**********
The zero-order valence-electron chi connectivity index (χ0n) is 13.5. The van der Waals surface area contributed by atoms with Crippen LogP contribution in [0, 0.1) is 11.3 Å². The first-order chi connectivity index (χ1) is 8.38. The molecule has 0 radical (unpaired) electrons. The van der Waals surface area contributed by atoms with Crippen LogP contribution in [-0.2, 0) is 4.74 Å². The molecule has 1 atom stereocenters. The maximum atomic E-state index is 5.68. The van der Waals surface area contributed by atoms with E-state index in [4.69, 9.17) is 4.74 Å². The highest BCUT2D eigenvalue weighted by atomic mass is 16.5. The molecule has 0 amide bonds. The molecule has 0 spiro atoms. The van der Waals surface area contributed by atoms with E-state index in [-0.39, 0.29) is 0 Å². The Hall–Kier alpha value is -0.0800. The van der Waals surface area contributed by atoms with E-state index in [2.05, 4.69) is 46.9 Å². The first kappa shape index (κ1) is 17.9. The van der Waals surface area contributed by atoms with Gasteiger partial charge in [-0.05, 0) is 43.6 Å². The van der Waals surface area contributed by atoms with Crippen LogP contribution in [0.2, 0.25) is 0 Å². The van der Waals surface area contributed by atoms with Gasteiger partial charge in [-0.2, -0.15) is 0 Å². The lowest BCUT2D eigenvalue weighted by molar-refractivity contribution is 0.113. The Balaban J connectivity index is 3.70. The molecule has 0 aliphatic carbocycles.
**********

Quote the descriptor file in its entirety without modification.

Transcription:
The zero-order valence-electron chi connectivity index (χ0n) is 13.5. The van der Waals surface area contributed by atoms with Crippen LogP contribution in [0, 0.1) is 11.3 Å². The first-order chi connectivity index (χ1) is 8.38. The molecule has 0 radical (unpaired) electrons. The van der Waals surface area contributed by atoms with Crippen LogP contribution in [-0.2, 0) is 4.74 Å². The molecule has 1 atom stereocenters. The maximum atomic E-state index is 5.68. The van der Waals surface area contributed by atoms with E-state index in [4.69, 9.17) is 4.74 Å². The highest BCUT2D eigenvalue weighted by atomic mass is 16.5. The molecule has 0 amide bonds. The molecule has 0 spiro atoms. The van der Waals surface area contributed by atoms with E-state index in [-0.39, 0.29) is 0 Å². The Hall–Kier alpha value is -0.0800. The van der Waals surface area contributed by atoms with E-state index in [2.05, 4.69) is 46.9 Å². The first kappa shape index (κ1) is 17.9. The van der Waals surface area contributed by atoms with Gasteiger partial charge in [-0.05, 0) is 43.6 Å². The van der Waals surface area contributed by atoms with Crippen LogP contribution in [0.2, 0.25) is 0 Å². The van der Waals surface area contributed by atoms with Gasteiger partial charge in [-0.2, -0.15) is 0 Å². The lowest BCUT2D eigenvalue weighted by molar-refractivity contribution is 0.113. The Balaban J connectivity index is 3.70. The molecule has 0 aliphatic carbocycles.